St. Mary’s Is in a Familiar Mid-January Position: Will It Hold Up?Posted by rtmsf on January 18th, 2012
WCC fans: Stop us if you’ve heard this one before. It’s mid-January, and St. Mary’s is surging. Coming off a pair of weekend victories that included a blowout over bitter rival Gonzaga and a tough-but-expected win over pesky Portland, the Gaels currently sit at 17-2 overall and a pristine 6-0 in the WCC. The national media has taken notice, serving up Randy Bennett‘s team as the #24 team this week in the AP poll and #23 in the Coaches Poll. (Incidentally, SMC is #17 in this week’s RTC rankings.) Once again, things are looking up in Moraga as fans of the tiny East Bay school dream of an elusive WCC championship and, harking back to 2010, perhaps another deep run in the NCAA Tournament. The question on everyone’s minds around the WCC, though, is whether this year’s SMC team is for real or another mirage in a basketball desert full of them. Consider the table below, showing St. Mary’s fortunes both before and after this point in the season over the last five years.
It’s not difficult to discern from the table that St. Mary’s tends to get off to a hot start each and every year. Somewhat peculiarly, the Gaels’ best team — the 2009-10 Sweet Sixteen bunch led by Omar Samhan — had the most losses of any team during this five-year window at this point in the season (three). But unlike that team, Randy Bennett’s other squads have largely faded down the stretch. The 2007-08 team lost four of its last six games to finish the season, while the 2008-09 squad crashed so badly after Patty Mills broke his hand that the Gaels were left out of what seemed to be a surefire NCAA Tournament bid that year. Last year’s squad was also nationally ranked at this mid-January juncture, having gotten off to yet another sizzling start. Three straight late February losses, though, allowed Gonzaga to keep its stranglehold on a share of the WCC regular season title, while a confounding road defeat to a horrible San Diego team likely relegated the Gaels to the NIT for the second time in three seasons.
It’s a testament to what Randy Bennett has done with this program that NIT finishes are now considered disappointments at St. Mary’s, but with success comes expectations. And with expectations comes the pressure to perform. For SMC to fulfill its season goal to win the WCC championship outright as well as to return to the NCAA Tournament and make another magical run, the Gaels will need to forget about some of the late-season failures of years past and focus exclusively on shoring up its weaknesses. Already with convincing home victories over its two primary WCC competitors — BYU and the Zags — St. Mary’s is in the early driver’s seat if it can simply protect its home court against the lesser opponents and avoid another disaster or two on the road.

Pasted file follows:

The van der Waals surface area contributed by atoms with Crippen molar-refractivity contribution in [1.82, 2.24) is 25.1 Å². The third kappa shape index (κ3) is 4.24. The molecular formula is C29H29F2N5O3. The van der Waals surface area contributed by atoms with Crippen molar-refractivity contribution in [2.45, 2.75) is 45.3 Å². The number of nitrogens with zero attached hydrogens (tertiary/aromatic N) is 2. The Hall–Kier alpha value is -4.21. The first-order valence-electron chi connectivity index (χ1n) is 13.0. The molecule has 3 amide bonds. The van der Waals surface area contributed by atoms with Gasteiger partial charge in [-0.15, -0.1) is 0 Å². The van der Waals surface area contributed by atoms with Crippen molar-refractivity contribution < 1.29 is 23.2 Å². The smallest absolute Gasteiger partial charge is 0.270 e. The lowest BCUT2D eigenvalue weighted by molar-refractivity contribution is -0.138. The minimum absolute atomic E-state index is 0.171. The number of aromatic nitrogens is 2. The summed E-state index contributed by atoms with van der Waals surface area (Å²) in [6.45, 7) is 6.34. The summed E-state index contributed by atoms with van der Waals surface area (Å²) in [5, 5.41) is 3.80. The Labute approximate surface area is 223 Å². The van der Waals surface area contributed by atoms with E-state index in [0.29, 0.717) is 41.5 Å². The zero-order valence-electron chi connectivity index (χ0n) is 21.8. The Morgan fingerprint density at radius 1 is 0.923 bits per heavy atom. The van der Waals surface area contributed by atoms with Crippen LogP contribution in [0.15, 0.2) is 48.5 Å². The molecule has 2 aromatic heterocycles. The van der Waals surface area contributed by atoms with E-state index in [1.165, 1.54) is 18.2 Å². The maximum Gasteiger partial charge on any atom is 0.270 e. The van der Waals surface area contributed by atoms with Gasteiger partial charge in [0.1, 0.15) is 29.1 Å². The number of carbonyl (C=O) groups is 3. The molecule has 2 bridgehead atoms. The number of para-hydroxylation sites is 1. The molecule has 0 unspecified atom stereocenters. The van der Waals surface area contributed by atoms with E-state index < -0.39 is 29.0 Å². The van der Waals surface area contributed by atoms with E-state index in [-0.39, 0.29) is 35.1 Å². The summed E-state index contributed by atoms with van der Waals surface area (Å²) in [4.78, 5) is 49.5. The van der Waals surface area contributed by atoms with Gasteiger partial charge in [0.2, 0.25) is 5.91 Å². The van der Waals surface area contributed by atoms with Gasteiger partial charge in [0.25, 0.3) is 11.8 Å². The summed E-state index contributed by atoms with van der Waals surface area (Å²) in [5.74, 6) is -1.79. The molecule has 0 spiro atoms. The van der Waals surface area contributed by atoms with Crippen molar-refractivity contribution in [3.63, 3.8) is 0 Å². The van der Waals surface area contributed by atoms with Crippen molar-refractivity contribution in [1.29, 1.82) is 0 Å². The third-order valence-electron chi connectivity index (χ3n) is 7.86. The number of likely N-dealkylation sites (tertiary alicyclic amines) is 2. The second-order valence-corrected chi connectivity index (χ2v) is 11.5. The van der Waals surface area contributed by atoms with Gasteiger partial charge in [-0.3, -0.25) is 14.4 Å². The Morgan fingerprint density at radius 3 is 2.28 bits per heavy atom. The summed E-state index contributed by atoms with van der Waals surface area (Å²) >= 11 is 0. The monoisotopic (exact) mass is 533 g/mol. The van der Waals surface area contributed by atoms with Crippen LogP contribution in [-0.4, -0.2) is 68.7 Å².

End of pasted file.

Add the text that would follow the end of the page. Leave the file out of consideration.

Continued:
Many of the names from last year’s team are the same. The Aussie Assassin, Matthew Dellavedova, is the heart and soul of the team, flitting around the court with his unusually bouncy gait, picking his spots from anywhere beyond the arc out to 25 feet to drop his dagger threes. He was dialed in against Gonzaga for 26 points and five assists, but struggled to find his shooting mark against Portland with only nine points and nine assists. Rob Jones still does all the dirty work, battling taller and more athletic players to the ball with strategic positioning and guts. Despite foul trouble in both weekend games, he grabbed 11 boards in both outings and even dished out eight assists to his teammates versus the Zags. Steve Holt (!), Jorden Page, Clint Steindl and Kenton Walker all have had their moments this season — of that group, Holt has made the biggest leap to a consistent third scoring threat on the wing, capable of knocking down jumpers on occasion but better suited for finishing plays in a variety of drives to the rim. His all-around game was representative in a 13/5/6 asst performance versus GU and a 21/7/5 asst/5 stl firecracker of an outing against Portland on Monday. Throw in the redshirt freshman, Brad Waldow — good for his first-ever 17/10 double-double against the Zags — and there’s no shortage of offensive talent on this roster.
The question is whether the St. Mary’s defense will fail them again. Going into this weekend’s games, Randy Bennett’s team is one of the most efficient offensive squads in America, rating #13 overall in KenPom’s ratings. Their defensive efficiency, however, is a more pedestrian #53. This is both good news and bad news for Gael fans. The good news is that SMC’s current defensive rating would outdo any of the previous three seasons in Moraga; the bad news is that St. Mary’s has looked like it could stop teams at this point in the season before and a quick glance at the table above shows how that ended up. In a nutshell, the Gaels are as good as they’ve ever been offensively to this point; as we’ve come to expect from Bennett’s teams, they share and shoot the ball at a highly efficient and effective rate. The difference is that they’re also playing a little defense from time to time. Gonzaga’s 62 points in Moraga last Thursday was its season-low, and even though the separation between SMC’s offensive and defensive efficiency is greater than that of their two primary WCC competitors, the deep and experienced Gaels are in a position this season to make a sustainable name for itself with improved focus on the less-heralded end of the court. We’re not huge on predictions, but we’ll throw this one out there — if St. Mary’s can simply keep its offensive and defensive efficiency ratings relatively static for the rest of the season, not only will the Gaels win the WCC outright this season, but they’ll also be back in the NCAA Tournament and have a strong likelihood of winning a game. Given their recent history, it remains to be seen whether they’ll keep it up.